As the saying goes, if it’s not measured, it’s not truly managed. Measurement is said to be the first step to improvement. If you can’t measure something, you can’t understand it; if you can’t understand it, you can’t control it; if you can’t control it, you can’t improve it. Public Affairs teams and their advisers must add measurable value to the organisations they represent, or face the consequences.
There has been the tendency of public affairs, in-house and externally, to define their value in terms of how many millions of euros they saved or gained through influencing EU legislation. However, given the glacial pace at which EU legislation can move sometimes, it can be difficult for an organisation to put a specific euro value to its lobbying activity during any given year. Moreover, many factors and stakeholders outside an organisation will influence the final shape of legislation.
According to our research everybody agrees that in terms of influencing final legislation, “getting in there early” is vital. Being consulted before legislation is even drafted is the greatest measure of successful public affairs. Indeed, EU legislation is much easier to influence when it is an idea in the head of a Commission official, than when the European Parliament and Council of Ministers are debating a written proposal. This important observation has an important consequence for clients in hiring the kind of personalities with the right mix of skills and knowledge not just in their own teams but with their consultants and legal advisers. Implementing a strategic plan with clear milestones and near-term achievable goals are also critical success factors.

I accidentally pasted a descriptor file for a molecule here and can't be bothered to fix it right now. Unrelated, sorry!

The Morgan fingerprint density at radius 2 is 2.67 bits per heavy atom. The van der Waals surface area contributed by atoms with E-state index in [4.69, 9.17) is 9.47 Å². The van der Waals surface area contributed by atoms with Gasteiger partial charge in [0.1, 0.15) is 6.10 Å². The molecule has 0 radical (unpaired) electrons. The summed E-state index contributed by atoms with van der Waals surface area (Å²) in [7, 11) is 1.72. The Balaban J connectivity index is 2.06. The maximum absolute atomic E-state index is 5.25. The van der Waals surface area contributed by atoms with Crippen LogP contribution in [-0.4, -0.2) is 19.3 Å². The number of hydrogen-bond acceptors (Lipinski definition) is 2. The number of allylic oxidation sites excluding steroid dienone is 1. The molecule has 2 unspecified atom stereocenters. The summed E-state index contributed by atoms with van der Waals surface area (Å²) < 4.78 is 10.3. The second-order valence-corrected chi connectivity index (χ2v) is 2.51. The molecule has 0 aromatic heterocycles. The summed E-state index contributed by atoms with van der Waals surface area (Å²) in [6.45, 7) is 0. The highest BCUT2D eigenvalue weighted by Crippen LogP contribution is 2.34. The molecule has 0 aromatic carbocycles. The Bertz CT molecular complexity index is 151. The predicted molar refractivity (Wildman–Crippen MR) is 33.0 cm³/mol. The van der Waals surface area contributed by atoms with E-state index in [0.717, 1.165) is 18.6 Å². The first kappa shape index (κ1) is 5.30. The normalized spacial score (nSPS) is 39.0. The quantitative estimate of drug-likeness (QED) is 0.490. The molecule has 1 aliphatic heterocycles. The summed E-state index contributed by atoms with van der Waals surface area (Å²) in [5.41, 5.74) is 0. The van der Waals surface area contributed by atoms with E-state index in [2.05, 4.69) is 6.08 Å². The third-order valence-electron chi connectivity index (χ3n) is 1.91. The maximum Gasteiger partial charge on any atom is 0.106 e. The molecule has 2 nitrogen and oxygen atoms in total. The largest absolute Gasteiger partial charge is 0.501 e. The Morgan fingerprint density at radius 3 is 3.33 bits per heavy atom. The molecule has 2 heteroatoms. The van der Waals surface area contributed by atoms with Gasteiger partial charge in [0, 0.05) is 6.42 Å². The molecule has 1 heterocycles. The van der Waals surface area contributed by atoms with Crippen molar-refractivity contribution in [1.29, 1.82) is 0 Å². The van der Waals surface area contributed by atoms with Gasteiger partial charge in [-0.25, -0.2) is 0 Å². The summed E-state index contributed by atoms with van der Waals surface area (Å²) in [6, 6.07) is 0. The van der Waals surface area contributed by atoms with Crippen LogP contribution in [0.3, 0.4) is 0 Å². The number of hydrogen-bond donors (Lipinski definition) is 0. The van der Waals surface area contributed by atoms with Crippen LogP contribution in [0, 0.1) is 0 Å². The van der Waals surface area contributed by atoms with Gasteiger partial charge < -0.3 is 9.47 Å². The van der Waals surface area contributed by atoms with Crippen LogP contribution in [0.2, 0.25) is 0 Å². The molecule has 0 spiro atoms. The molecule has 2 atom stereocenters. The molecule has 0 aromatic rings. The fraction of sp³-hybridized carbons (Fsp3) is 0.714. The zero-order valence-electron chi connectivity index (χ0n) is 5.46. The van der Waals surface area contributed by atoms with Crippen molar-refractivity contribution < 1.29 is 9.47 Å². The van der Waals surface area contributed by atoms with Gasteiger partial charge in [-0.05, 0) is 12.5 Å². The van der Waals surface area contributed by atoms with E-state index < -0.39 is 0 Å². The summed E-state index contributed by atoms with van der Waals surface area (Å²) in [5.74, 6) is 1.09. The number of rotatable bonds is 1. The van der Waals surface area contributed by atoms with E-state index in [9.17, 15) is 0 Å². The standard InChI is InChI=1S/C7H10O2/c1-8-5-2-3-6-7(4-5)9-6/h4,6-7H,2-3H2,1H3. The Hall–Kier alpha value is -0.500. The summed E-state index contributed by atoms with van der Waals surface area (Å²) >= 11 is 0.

The author has looked at measurement, notably in the reports on ‘Key Success Factors for European Associations’ and ‘High Performance Secretariats’. For instance we asked hundreds of experts on how to measure an association’s public policy activities and objectives:
Which would you consider as the most effective way for an association to measure its public policy activities and objectives?
Some of the best freely available thinking on measurement has been published by the Public Affairs Council. “Considerations for Measuring Public Affairs’ Value” identified a list of “value drivers” to measure which should reflect value drivers (e.g., freedom to operate, cost avoidance or market opportunity) and speak the language of senior management.
Preventing future increases in operating cost, such as a tax, or increased resources to obtain permitting, or just everyday costs of doing business.
Market Opportunity or Advantage
Enabling or encouraging a situation that allows enhanced competitive advantage, such as shaping a business climate that is more favourable to your company than it is to competitors.
Responding more quickly to marketplace needs or producing enhanced business performance sooner.
Increasing the efficiency and effectiveness of company employees, for example, through internal communications that provide information that helps people do their job better.